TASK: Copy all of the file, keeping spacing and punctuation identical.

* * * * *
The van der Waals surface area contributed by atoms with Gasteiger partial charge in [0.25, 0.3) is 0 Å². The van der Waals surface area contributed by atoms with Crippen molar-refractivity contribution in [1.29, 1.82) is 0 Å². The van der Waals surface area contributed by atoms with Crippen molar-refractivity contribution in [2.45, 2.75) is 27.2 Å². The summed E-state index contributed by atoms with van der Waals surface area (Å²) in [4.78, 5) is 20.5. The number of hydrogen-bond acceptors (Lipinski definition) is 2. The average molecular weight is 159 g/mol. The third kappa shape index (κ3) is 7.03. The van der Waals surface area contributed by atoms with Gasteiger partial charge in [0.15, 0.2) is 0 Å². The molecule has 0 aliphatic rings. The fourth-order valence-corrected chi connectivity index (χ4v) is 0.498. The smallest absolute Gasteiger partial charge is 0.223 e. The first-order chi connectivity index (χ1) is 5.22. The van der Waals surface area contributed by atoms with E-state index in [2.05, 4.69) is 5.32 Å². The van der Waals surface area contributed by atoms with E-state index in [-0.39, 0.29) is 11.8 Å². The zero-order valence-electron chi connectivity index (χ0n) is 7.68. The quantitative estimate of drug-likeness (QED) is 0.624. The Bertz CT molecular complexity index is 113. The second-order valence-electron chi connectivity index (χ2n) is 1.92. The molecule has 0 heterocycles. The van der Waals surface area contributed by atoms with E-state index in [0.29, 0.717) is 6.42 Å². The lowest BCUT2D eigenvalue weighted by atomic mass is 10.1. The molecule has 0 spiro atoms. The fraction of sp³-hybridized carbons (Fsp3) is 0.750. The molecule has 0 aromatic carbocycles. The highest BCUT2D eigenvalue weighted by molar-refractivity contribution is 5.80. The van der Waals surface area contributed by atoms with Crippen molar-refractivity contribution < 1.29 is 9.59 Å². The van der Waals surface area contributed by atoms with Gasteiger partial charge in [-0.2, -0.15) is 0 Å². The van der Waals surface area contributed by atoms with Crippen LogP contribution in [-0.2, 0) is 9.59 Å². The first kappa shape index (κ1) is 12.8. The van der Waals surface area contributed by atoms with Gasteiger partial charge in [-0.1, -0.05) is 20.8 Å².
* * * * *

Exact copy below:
The van der Waals surface area contributed by atoms with Gasteiger partial charge in [0.25, 0.3) is 0 Å². The van der Waals surface area contributed by atoms with Crippen molar-refractivity contribution in [1.29, 1.82) is 0 Å². The van der Waals surface area contributed by atoms with Crippen molar-refractivity contribution in [2.45, 2.75) is 27.2 Å². The summed E-state index contributed by atoms with van der Waals surface area (Å²) in [4.78, 5) is 20.5. The number of hydrogen-bond acceptors (Lipinski definition) is 2. The average molecular weight is 159 g/mol. The third kappa shape index (κ3) is 7.03. The van der Waals surface area contributed by atoms with Gasteiger partial charge in [0.15, 0.2) is 0 Å². The molecule has 0 aliphatic rings. The fourth-order valence-corrected chi connectivity index (χ4v) is 0.498. The smallest absolute Gasteiger partial charge is 0.223 e. The first-order chi connectivity index (χ1) is 5.22. The van der Waals surface area contributed by atoms with E-state index in [2.05, 4.69) is 5.32 Å². The van der Waals surface area contributed by atoms with E-state index in [-0.39, 0.29) is 11.8 Å². The zero-order valence-electron chi connectivity index (χ0n) is 7.68. The quantitative estimate of drug-likeness (QED) is 0.624. The Bertz CT molecular complexity index is 113. The second-order valence-electron chi connectivity index (χ2n) is 1.92. The molecule has 0 heterocycles. The van der Waals surface area contributed by atoms with E-state index in [0.29, 0.717) is 6.42 Å². The lowest BCUT2D eigenvalue weighted by atomic mass is 10.1. The molecule has 0 spiro atoms. The fraction of sp³-hybridized carbons (Fsp3) is 0.750. The molecule has 0 aromatic carbocycles. The highest BCUT2D eigenvalue weighted by molar-refractivity contribution is 5.80. The van der Waals surface area contributed by atoms with Crippen molar-refractivity contribution < 1.29 is 9.59 Å². The van der Waals surface area contributed by atoms with Gasteiger partial charge in [-0.2, -0.15) is 0 Å². The van der Waals surface area contributed by atoms with Crippen LogP contribution in [-0.2, 0) is 9.59 Å². The first kappa shape index (κ1) is 12.8. The van der Waals surface area contributed by atoms with Gasteiger partial charge in [-0.1, -0.05) is 20.8 Å².